When it comes to accountancy and bookkeeping, there are loads of terms that you’ll find being used and you might not know what they all mean.
Well, we’re here to serve, so in this blog we’ll explain some of the most common phrases and words associated with small business accounting and bookkeeping.
“An accounting period is any time frame used for financial reporting. Transactions that fall within a given date range form part of the statements or reports for that accounting period. An accounting period, or reporting period, is often 12 months. There may be different accounting periods for various business tasks.”
Accounts payable means any expenses that you have incurred but are currently unpaid. So say you order some stock and you pay when it arrives, during the period between when you place the order and you pay the invoice, the amount you owe the supplier sits in ‘accounts payable’.
Similar to Accounts Payable but the other way round. Accounts Receivable refers to any sales you’ve made that have not yet been paid for.
Similar to Accounts Payable and Accounts Receivable, an accrual is revenue or expenses that have been earned or incurred but not yet received/paid for.
For example, if a company has a savings account that earns interest, the interest that has been earned but not yet paid would be recorded as an accrual on the company’s financial statements.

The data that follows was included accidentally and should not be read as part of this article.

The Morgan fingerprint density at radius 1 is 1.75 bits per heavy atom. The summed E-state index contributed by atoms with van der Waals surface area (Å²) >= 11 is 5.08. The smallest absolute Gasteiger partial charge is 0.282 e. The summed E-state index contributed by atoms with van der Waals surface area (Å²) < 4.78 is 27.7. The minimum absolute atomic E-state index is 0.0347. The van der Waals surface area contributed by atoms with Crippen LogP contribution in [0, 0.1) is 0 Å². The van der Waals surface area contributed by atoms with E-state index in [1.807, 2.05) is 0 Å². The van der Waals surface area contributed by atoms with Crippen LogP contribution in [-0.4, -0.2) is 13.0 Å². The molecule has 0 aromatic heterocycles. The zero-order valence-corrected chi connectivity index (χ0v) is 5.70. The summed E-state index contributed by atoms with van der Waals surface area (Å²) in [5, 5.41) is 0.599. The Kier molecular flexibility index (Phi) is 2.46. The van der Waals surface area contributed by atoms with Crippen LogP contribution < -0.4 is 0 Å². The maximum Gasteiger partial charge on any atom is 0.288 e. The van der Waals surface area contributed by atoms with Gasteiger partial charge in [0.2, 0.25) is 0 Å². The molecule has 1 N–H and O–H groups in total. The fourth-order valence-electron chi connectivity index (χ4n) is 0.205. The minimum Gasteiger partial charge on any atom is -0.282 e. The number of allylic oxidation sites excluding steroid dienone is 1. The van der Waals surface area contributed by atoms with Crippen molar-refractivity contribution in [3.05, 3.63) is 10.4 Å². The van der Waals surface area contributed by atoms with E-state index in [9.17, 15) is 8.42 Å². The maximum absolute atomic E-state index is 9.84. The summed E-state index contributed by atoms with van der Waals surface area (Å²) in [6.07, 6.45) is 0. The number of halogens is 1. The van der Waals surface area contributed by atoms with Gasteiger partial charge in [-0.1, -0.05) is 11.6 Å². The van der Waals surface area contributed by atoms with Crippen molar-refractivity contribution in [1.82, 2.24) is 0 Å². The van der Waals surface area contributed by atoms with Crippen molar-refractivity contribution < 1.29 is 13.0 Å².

An asset is anything your business owns that has a monetary value. This can include cash in the bank, stock, vehicles, property and more.
A balance sheet is a financial statement that reports on all of your business income and expenditure as well as assets, liabilities and equity (if you have shareholders). Balance sheets are usually prepared once a year but can cover any given time (the accounting period).
The term Business Entity is used to describe any organisation/company that has been formed to conduct business. Most businesses fall into one of four categories: sole trader, partnership, limited liability partnership or limited company.
“A capital asset is an asset that will be useful to your business over a long period of time (usually more than two years) and costs more than your usual day-to-day running costs. A capital asset could be a piece of equipment, or an investment.”
When you buy a Capital Asset, you may be eligible for a Capital Allowance, which allows you to save tax on the purchase of that item.
Capital Gains Tax
CGT is a tax that is due on the profit you make from selling (or disposing of) an asset that has increased in value. Tax is due on the gain you make, rather than the total value.
Cash Basis Accounting
This is the method of accounting that includes your income and expenditure based on the date the money was received or paid out. For more information on this accounting method, read our blog “What’s the best accounting method for your business”
A confirmation statement is a document that Limited Companies and LLPs must file with Companies House each year. It basically contains the details of the partners/directors and shareholders, along with some other basic business information.
Drawings is a fancy word for withdrawal and is usually associated with transferring money to your personal account from a business account, or can be used for transactions for personal items, from a business account.